Pakistan 287 for 6 (Imam 90, Babar 54, Henry 3-54) beat New Zealand 261 (Blundell 65, McConchie 62*, Naseem 2-41) by 26 runs
It was an opening New Zealand looked to have shut once more when Daryl Mitchell and Blundell were together, but when the in-form Mitchell holed out off Mohammad Wasim, Pakistan began to grow into the contest. The next four overs saw the runs dry up, and that brought its own pressure as they set off for a second run that wasn’t there, only to find Blundell well short of his ground.
New Zealand’s minds appeared to be scrambled; there were, in truth, many more run-out opportunities there for the taking, and the comfort the top three displayed against Pakistan’s bowlers was never quite there anymore. The fast bowlers raised their game, too; Naseem Shah cleaned up Mark Chapman, beating him for sheer pace and knocking back his off stump. Wasim did the same to Tom Latham as the off-colour captain tried to spoon one over fine leg. Henry Nicholls was soon done away with by Agha, and New Zealand suddenly found themselves 92 away with just four wickets and 52 balls to go.
McConchie ensured Pakistan were kept honest right to the end, though with Shaheen Shah Afridi in his best yorker-hitting form, it always seemed like the game had slipped out of New Zealand’s reach already. The debutant rode his luck when he was dropped early, before some brilliantly clean ball-striking off both pace and spin gave his side a glimmer of hope, bringing up a well-deserved half-century with a glorious six off Afridi. But he was running out of support at the other end, with the left arm fast bowler proving too good for Adam Milne and Ish Sodhi, and a desperation to get back on strike in the final over saw New Zealand’s challenge end, perhaps fittingly, with another run out.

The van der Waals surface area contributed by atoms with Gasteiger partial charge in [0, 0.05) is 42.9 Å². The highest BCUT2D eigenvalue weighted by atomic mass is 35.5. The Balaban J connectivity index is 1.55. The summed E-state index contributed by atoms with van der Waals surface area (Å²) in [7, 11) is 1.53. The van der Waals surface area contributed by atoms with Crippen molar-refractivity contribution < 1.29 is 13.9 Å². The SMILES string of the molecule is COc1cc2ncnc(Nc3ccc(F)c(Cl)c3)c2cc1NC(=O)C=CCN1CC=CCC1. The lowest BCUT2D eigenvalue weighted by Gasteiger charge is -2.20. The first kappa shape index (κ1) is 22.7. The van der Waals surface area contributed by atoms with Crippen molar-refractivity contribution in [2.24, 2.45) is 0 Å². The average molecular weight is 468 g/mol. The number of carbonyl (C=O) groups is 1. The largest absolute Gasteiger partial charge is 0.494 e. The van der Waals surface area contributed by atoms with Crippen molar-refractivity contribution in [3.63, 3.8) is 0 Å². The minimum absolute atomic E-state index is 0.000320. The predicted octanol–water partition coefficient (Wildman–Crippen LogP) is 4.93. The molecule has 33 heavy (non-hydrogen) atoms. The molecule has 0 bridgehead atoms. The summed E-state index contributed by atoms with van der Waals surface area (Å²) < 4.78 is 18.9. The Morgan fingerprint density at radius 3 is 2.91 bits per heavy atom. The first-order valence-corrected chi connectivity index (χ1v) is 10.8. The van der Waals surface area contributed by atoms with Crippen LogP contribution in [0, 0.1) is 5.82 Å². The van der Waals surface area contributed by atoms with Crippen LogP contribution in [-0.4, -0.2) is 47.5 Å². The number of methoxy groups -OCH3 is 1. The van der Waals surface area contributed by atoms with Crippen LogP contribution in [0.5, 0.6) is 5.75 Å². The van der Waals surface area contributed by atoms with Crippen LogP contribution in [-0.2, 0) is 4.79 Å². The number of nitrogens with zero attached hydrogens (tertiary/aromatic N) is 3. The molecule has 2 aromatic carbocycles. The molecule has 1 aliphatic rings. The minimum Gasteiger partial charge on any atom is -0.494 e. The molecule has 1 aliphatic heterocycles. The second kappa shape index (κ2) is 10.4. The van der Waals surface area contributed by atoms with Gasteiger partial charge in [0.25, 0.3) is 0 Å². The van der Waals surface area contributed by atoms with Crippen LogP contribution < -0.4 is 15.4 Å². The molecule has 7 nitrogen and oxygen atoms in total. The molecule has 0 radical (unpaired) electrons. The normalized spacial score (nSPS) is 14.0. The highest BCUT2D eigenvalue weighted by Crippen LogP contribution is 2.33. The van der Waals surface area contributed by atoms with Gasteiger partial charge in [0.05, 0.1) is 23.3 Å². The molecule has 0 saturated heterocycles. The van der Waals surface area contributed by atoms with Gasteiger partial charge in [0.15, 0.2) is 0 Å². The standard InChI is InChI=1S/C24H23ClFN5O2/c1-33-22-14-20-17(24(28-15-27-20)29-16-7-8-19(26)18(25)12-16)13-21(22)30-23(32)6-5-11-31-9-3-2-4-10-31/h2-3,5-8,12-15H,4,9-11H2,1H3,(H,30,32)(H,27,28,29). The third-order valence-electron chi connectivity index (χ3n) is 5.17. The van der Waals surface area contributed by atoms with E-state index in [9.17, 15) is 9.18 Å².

New Zealand finally won a toss, and Latham put Pakistan in. Batting first, Pakistan are often more sedate than during a chase, and New Zealand’s early discipline with the ball amplified that. The first five overs produced just 12 runs on a blazing afternoon in Karachi, and while Fakhar Zaman tried to force the issue thereafter, a Henry short ball got the better of him cheaply.
Babar and Imam have statistically been Pakistan’s most prolific pair in the past four years, and they got together for yet another edition of that today. They accumulated 107 runs for that second wicket, though it was precisely that – accumulation. The sense of urgency most modern teams have through the middle overs was somewhat missing, and while both players coasted to half-centuries, it was telling that Pakistan hadn’t assumed control by the time Henry had Babar drag one back onto his stumps.
Pakistan’s dependence on the top three- and general absence of huge power hitting at the death – meant Imam was crucial to a big finish, but he, too would drag on to his stumps ten shy of a hundred, putting the onus of getting past 300 onto a vulnerable middle order. New Zealand began to pull things back as Abdullah Shafique and Agha Salman fell cheaply, and Milne dismissed Mohammad Rizwan for 31 just when he looked essential to Pakistan’s death overs efforts.
However, it paved the way for Shadab Khan to come in. His quick cameo – an unbeaten 21 off 10 – suggested he’d come in a touch too late. Pakistan might have felt their strategy had seen them leave a few runs out there, but a splendid bowling effort, matched by the quality of the fielding, ensured they ended up depriving New Zealand of even more of them.
Danyal Rasool is a sub-editor at ESPNcricinfo. @Danny61000